Università Cattolica del Sacro Cuore Università Cattolica del Sacro Cuore

Cattolica International

Connecting, Adapting, Developing.

The COVID-19 pandemic has raised new topics concerning new employment skills such as remote working, work-life balance, and digital and management skills. What would be the future work setting for employees when the situation goes back to normal?

The pandemic has made an impact, and continues to do so, on our society, especially in the workforce. Companies are reviewing their business models to cope with the change the crisis has brought forward. I would say that it has further revolutionized the digital trends available in Italy. Now it is pivotal to understand the in-person and digital experiences – the phygital experience – that all the company stakeholders are living: employees, consumers, and partners. It’s necessary to know and understand how to connect effectively in the time of crisis and to what extent do we set boundaries between the online and offline world. Let’s take, for example, buying a product online which drives up the sales and then helps us invent new ways to approach our sales strategies. This requires the process of re-learning technical skills and having widespread leadership at all levels of the organization.

To work in changing and uncertain situations, agility and adaptability are fundamental on the part of the employees too. On their end, companies must not only promote working to achieve the objectives and building relationships based on trust and meritocracy, but also having a social duty by considering the welfare of their own people beyond their workplace and inclusive of their psychosocial and family-based needs.

How did Danone face the pandemic crisis and what new values or skills did its employees acquire?

In Danone Company, which has two enterprises in Italy (Danone and Mellin Nutricia), we’ve fostered putting our people first, working for our objectives, and trust in people. Such values have allowed us to continuously operate amidst the time of the pandemic and are carried out in a way that each one of us has had valuable contributions in this tough period. As a company objective, we’ve enhanced our capabilities to listen and communicate in a reliable way to support continuous communication with 600 people. We’ve listened to our employees and their families and have evaluated what is essential for them, ensuring that they are given their organizational and personal needs. For example, we hand out surveys every three weeks to all our employees on how we can improve our service to our workforce, and we share results and next steps. Also, we organize webinars on how families can listen to their own needs especially in taking care of their children. We have improved the education aspect at every level of our company, and this is very satisfactory in terms of employee engagement.

How can the students prepare themselves for the job market after the pandemic? What support should they receive from their University?

The University is a hub where students can enhance and practice their capabilities to be agile and adaptable in the workforce which is characterized as a constantly changing environment and a source of continuous learning. The University is also a place where students discover who they are, what they can and can’t do, and their strengths and limitations. This is crucial since in the context of employment, it’s important to know yourself and your abilities. They need to know how to manage their time and energy, and when to take a break to bounce back.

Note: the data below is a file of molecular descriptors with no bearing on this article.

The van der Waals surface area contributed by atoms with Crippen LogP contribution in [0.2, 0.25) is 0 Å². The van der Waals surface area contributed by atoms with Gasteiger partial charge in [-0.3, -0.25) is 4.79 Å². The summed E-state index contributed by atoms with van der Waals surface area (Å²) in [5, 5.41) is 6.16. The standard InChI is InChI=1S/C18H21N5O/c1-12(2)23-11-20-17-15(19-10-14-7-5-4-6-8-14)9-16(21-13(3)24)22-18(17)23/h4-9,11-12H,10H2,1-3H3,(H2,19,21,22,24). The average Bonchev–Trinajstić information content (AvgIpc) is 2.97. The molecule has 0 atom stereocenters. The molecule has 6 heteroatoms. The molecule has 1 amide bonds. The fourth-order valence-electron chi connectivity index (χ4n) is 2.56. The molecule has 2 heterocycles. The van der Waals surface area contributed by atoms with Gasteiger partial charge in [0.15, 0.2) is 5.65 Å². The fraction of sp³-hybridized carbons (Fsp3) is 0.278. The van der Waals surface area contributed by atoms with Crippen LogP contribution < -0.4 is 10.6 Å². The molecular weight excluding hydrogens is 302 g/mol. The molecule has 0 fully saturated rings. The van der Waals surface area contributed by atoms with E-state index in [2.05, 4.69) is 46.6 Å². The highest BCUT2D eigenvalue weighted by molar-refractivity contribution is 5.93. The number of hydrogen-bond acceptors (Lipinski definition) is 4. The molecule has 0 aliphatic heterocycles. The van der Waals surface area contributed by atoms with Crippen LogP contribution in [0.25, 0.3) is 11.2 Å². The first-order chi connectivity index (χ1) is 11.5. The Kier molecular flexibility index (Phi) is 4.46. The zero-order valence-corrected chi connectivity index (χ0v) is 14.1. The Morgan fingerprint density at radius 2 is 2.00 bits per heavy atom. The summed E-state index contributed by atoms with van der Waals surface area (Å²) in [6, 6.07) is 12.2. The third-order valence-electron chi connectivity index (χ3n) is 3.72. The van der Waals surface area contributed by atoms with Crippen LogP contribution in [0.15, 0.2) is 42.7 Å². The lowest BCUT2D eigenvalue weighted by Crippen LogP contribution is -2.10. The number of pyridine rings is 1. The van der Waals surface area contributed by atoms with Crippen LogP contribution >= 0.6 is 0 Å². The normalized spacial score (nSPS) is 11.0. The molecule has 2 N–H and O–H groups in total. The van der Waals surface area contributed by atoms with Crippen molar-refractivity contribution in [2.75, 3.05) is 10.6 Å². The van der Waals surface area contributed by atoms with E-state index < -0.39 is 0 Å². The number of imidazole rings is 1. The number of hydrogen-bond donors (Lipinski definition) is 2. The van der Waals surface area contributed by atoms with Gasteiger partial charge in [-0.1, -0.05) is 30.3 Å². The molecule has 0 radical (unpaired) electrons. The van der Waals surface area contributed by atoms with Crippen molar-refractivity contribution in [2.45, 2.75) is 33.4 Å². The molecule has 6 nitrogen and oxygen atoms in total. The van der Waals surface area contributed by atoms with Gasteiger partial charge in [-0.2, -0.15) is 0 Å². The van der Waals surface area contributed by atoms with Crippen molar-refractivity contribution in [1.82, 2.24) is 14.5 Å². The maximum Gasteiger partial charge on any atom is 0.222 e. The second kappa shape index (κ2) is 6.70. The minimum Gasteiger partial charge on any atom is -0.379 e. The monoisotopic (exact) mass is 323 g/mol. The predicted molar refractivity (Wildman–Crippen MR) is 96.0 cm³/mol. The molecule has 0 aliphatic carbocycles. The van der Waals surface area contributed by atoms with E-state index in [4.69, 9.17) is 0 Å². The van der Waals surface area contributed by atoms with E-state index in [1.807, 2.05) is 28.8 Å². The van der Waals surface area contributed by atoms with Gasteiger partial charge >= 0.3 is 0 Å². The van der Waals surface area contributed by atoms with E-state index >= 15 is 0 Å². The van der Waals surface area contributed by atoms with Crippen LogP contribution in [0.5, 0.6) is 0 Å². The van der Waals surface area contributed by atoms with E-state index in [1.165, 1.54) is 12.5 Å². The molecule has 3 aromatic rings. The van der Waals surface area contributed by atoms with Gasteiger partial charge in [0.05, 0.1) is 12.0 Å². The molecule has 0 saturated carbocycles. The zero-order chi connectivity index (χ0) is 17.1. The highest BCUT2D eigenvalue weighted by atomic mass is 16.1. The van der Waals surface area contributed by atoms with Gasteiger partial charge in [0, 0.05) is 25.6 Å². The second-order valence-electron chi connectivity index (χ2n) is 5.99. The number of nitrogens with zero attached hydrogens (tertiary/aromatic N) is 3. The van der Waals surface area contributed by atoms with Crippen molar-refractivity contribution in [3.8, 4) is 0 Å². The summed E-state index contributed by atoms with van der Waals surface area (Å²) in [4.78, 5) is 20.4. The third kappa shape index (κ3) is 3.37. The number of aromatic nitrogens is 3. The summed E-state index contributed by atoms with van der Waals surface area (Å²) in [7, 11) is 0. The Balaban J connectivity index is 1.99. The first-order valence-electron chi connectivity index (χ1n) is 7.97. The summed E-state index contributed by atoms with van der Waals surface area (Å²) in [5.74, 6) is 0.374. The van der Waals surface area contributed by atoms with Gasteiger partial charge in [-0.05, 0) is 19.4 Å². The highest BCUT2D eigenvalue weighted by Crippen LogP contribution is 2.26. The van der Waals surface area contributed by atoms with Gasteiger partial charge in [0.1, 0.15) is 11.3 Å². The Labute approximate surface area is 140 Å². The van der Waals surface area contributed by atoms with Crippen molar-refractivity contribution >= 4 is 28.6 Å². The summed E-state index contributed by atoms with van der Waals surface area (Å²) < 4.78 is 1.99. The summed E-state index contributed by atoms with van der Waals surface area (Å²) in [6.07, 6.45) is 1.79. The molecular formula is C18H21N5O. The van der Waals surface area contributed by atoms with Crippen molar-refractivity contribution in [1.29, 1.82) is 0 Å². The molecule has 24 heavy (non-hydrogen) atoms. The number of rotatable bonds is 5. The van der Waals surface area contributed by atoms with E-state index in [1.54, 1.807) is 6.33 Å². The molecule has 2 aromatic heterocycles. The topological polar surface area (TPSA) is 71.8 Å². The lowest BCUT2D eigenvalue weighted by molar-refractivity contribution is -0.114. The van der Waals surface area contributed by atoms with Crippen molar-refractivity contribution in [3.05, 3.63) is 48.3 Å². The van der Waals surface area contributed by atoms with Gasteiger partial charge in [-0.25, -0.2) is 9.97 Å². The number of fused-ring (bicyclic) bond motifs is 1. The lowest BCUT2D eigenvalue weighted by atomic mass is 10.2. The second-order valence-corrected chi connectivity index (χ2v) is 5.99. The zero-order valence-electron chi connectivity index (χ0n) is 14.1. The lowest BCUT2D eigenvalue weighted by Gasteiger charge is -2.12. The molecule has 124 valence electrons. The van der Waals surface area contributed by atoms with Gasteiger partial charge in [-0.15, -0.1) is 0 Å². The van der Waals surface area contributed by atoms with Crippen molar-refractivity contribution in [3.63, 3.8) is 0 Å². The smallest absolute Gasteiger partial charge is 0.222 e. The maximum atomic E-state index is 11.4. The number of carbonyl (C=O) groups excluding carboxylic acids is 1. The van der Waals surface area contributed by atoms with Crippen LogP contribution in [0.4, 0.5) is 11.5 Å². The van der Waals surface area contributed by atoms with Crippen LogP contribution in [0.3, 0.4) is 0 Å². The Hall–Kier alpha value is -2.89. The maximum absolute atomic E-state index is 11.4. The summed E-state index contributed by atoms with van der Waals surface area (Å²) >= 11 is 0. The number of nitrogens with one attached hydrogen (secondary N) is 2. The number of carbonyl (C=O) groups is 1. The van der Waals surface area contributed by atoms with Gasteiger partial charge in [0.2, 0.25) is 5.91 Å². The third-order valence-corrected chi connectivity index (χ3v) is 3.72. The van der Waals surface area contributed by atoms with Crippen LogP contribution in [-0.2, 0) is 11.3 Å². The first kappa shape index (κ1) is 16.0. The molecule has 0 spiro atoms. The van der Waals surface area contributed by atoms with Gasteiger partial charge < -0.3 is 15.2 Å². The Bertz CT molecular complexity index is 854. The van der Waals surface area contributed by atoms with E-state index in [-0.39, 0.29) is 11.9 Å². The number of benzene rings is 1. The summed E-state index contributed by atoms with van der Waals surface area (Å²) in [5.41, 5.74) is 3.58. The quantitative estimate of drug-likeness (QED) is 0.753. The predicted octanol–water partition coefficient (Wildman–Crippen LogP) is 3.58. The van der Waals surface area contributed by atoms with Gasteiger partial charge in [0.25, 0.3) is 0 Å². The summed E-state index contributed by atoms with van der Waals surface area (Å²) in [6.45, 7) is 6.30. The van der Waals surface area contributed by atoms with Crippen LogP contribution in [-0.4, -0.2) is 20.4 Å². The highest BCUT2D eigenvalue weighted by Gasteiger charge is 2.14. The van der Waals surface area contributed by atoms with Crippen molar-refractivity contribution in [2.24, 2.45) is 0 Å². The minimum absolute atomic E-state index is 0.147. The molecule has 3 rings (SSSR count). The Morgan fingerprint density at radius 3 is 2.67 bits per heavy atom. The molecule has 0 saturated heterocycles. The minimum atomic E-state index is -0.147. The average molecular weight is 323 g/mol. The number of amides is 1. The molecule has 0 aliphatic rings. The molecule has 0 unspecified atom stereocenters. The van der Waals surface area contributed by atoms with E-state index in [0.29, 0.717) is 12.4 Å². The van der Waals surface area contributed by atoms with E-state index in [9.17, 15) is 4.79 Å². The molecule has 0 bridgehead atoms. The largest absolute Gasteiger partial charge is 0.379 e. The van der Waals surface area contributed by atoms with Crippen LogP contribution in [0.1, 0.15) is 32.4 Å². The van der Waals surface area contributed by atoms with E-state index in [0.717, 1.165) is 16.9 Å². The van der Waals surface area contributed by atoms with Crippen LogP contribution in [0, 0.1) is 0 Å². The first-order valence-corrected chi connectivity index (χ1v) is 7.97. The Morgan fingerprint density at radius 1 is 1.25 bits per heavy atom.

To adapt to the demands of the pandemic, various universities have turned to remote learning. What value does online education entail in the job market and what new skill sets do companies eye in our post-pandemic setting?

Online education will always be valuable and essential if it focuses on the student, and their ability to interact and be engaged with other people. I believe that education cannot rely solely on artificial intelligence as it is already happening with technical education. Education is a lifetime experience and a channel to allow a person to continuously learn. It’s crucial then to have media of two-way communication between the professors and the students, paying attention to feedback and working on their needs.

Since health and safety measures are to be respected, companies have started to offer remote internships. How do you value this new opportunity to the students and newly graduates?

It’s highly valuable. It still connects the students with the companies in a way that helps them learn more about the processes and develop their skills. We’ve adopted this setting with our interns during the pandemic, hosting online trainings and coachings from our seniors. To be more inclusive, we’ve extended such corporate welfare since 2019 to all our interns since they’re our first channel in recruitment.

Sonia Malaspina holds a Degree in Languages with honors from the Università Cattolica del Sacro Cuore in Milan, Italy. Since 2011 she has been working in Danone where she currently holds the role of HR Director for Southern Europe at Danone Specialized Nutrition. She is a strong supporter of the engagement of people and the creation of inclusive workplaces as the main lever for implementing business strategies. Under her lead Danone’s 3 companies in Italy have been awarded the GEEIS (Gender Equality European International Standard) certification – the first European standard for gender equality within the workplace. In 2019, she won the AIDP (Italian Association for HR management – Associazione Italiana per la Direzione del Personale) award. In 2020, she has introduced in Danone an innovative assistance policy that supports employees in the care of elderly and vulnerable family members.
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